Market movements during the second quarter have been unpredictable and narrowly focused. The Fed’s fight against inflation still weighs on markets. The Fed has paused. For now. With long term inflation still expected to rise, this pause is just that. A pivot in central bank policy may only happen if the order of magnitude changes significantly, i.e. the size of employment numbers and wage growth, or if there is a market event. This is true for both the Fed and the RBA.
Beyond an emphasis on liquidity, we continue to think investors should focus on balance sheets and cash flow and avoid highly volatile and speculative assets.
Central banks are at an impasse, raising rates to fight inflation, while creating liquidity to ensure banking systems. Markets too, are at an impasse. Long-term rate expectations have fallen, but recessionary risks have increased.
Asset allocation has come back to the fore, as prudent investors focus on what can go wrong, rather than to attempt to forecast what might go right. Risk management is everything. Liquidity will be key to take advantage of opportunities that present themselves.
If there was one word to define 2022 it would be ‘policy’. With the inflation genie out of the bottle and the tectonic plates of the geopolitical sphere shifting, there has been a dial up of a new course of action by those empowered to do so. Emotive sellers make for good buying. Anticipating the irrational fear that economic weakness can instil has historically been the platform for long-term wealth creation.
Investors are deep in the inflation era. The Fed’s narrative is unambiguous. The Powell pain is coming and the question of a soft or hard landing is now ‘soft-ish’ or hard, that is, it is going to be harder than soft.
If a recession for 2023 is the base case, be prepared for a plethora of opportunities to surface. It is in these times that astute investors buy from the pessimists.
The era of easy money ebullience is over. While we are not at the point of despair investors are feeling the bear market blues. It is wise to remember that bear markets are normal and tend to be short-lived. The question of reaching the peak or trough is a perpetual one and no investor has ever picked either.
As the Russia/Ukraine conflict has highlighted, all financial markets are so interlinked, you do not know where the issue will be. Investors need to be wary. We however remain confident that central bankers, learning from the lessons of the past, will see us through. It is time to look at that past, the 1970s.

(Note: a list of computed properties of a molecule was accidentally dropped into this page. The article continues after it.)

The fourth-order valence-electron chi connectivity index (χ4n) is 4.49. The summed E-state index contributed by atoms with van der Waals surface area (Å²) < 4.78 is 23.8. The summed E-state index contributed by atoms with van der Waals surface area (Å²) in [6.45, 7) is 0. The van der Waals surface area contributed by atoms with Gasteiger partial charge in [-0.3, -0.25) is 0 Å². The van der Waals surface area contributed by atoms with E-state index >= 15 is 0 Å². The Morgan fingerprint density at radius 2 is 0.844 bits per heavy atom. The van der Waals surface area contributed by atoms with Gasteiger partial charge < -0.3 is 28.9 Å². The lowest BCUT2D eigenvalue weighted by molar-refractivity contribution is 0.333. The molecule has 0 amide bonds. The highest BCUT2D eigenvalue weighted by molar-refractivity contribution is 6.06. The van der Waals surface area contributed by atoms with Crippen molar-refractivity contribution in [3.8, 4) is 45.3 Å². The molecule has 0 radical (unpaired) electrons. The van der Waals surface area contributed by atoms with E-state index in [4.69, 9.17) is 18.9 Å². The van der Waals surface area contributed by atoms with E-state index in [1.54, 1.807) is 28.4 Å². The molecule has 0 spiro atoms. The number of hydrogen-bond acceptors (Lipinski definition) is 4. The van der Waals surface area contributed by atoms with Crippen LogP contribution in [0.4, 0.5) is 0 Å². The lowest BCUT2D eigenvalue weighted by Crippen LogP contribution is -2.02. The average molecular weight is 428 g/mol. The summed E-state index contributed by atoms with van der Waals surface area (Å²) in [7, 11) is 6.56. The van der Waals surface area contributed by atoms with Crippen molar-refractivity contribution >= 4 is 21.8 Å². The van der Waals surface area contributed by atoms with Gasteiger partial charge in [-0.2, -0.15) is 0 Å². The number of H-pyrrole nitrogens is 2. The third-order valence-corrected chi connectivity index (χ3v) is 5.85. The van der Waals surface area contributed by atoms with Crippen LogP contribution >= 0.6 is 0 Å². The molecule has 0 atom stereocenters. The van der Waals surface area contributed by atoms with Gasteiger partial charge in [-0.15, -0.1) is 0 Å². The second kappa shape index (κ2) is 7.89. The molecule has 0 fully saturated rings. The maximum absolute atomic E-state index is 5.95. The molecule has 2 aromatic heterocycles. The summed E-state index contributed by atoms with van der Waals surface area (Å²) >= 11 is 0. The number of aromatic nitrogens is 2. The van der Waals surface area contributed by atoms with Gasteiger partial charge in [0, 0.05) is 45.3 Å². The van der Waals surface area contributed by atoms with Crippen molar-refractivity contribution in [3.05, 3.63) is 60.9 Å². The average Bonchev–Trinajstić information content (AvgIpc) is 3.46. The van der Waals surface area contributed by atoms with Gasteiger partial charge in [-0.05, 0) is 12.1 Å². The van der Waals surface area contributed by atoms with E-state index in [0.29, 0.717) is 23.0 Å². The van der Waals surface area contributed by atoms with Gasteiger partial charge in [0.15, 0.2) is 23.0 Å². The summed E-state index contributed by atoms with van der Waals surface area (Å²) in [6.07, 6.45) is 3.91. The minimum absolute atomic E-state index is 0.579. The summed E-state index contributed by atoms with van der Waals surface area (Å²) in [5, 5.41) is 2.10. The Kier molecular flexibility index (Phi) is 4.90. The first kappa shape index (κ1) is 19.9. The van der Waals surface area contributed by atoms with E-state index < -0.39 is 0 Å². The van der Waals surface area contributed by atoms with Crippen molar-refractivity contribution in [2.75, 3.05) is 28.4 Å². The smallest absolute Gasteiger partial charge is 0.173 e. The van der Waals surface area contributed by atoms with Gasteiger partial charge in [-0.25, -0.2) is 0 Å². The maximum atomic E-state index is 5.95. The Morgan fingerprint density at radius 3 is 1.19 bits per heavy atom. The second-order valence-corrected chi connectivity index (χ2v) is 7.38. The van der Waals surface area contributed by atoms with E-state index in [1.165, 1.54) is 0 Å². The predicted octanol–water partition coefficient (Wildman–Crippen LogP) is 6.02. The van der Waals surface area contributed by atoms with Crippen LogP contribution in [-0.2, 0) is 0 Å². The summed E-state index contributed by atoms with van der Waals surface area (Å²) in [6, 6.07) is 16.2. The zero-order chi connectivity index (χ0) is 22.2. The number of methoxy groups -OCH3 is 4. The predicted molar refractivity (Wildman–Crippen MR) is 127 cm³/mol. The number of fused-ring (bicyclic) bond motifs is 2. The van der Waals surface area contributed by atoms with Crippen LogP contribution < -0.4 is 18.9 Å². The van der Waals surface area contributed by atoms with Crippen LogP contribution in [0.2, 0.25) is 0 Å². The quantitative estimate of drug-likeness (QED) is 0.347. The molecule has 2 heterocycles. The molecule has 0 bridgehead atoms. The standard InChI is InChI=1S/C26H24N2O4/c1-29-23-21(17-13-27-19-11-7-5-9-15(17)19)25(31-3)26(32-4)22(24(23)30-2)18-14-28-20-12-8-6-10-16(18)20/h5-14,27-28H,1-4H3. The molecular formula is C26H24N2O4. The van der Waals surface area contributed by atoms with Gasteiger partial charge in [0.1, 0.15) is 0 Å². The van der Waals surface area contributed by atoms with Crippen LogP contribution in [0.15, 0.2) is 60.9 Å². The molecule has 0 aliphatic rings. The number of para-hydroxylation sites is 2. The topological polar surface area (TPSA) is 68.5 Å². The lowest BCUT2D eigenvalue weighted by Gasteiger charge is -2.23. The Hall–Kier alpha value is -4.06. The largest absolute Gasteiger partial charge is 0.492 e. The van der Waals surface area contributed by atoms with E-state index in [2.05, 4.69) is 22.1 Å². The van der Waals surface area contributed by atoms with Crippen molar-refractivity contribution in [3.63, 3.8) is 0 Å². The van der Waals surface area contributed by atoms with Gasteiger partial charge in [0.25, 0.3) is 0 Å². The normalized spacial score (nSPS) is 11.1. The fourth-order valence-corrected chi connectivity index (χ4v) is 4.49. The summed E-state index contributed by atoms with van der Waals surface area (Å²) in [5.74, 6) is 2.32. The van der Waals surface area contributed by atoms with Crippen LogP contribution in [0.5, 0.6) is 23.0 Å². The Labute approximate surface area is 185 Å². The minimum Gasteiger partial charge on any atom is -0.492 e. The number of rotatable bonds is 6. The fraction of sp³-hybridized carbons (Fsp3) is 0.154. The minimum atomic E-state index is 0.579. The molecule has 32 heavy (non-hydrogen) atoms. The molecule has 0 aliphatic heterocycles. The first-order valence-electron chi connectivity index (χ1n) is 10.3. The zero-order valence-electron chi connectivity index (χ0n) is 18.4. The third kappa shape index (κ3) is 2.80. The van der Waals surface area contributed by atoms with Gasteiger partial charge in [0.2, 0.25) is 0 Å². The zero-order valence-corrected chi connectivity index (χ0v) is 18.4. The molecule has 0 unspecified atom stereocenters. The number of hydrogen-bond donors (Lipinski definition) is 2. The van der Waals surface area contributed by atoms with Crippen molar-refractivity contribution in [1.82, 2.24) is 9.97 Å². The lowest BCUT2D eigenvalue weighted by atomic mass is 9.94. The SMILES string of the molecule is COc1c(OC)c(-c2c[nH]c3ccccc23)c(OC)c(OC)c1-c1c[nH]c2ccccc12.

For the past few ViewPoints we have, some would say, been kicking and screaming about the persistence of inflation and the market’s apparent ignorance. We had labelled this ‘inflacency’, and while the problem seems to be gone in the short-term, it appears the dreaming in markets has not evaporated, it has just been pushed further into the future.
The pace of economic growth is diverging. Some emerging markets are tightening, Europe and the US are heading toward tapering, growth in Australia has all but faltered and China has its own set of problems.
Markets appear to have priced in a return to ‘normal’. With an unwavering commitment by central banks to not fight inflation. The environment is being called reflationary. Reflation has happened before.
While e-commerce penetration has quantum leaped the last few months we observe a potential regime change may be at hand. For the last few years across developed markets, growth stocks have outperformed value by a long way. This may be coming to an end.
It’s the definition of Black Swans that you don’t see them coming. Two have sailed into view: COVID-19 and an oil shock. In some ways they offset, in others they amplify. And it’s early days to have clarity on how big or how long-lasting their impact will be.
This time a year ago, the trade war was going to be quick and “easy to win.” Now it’s clear that it will be an ongoing series of, often escalating, skirmishes, punctuated by face saving “deals” and “phases”.
Seasoned investors talk of markets “climbing the wall of worry.” That is, far from potential problems pushing markets down, fear is leaving players under-invested and markets despite the uncertainty trend upwards. You could say that in 2019 the market has been vulnerable to relief rallies!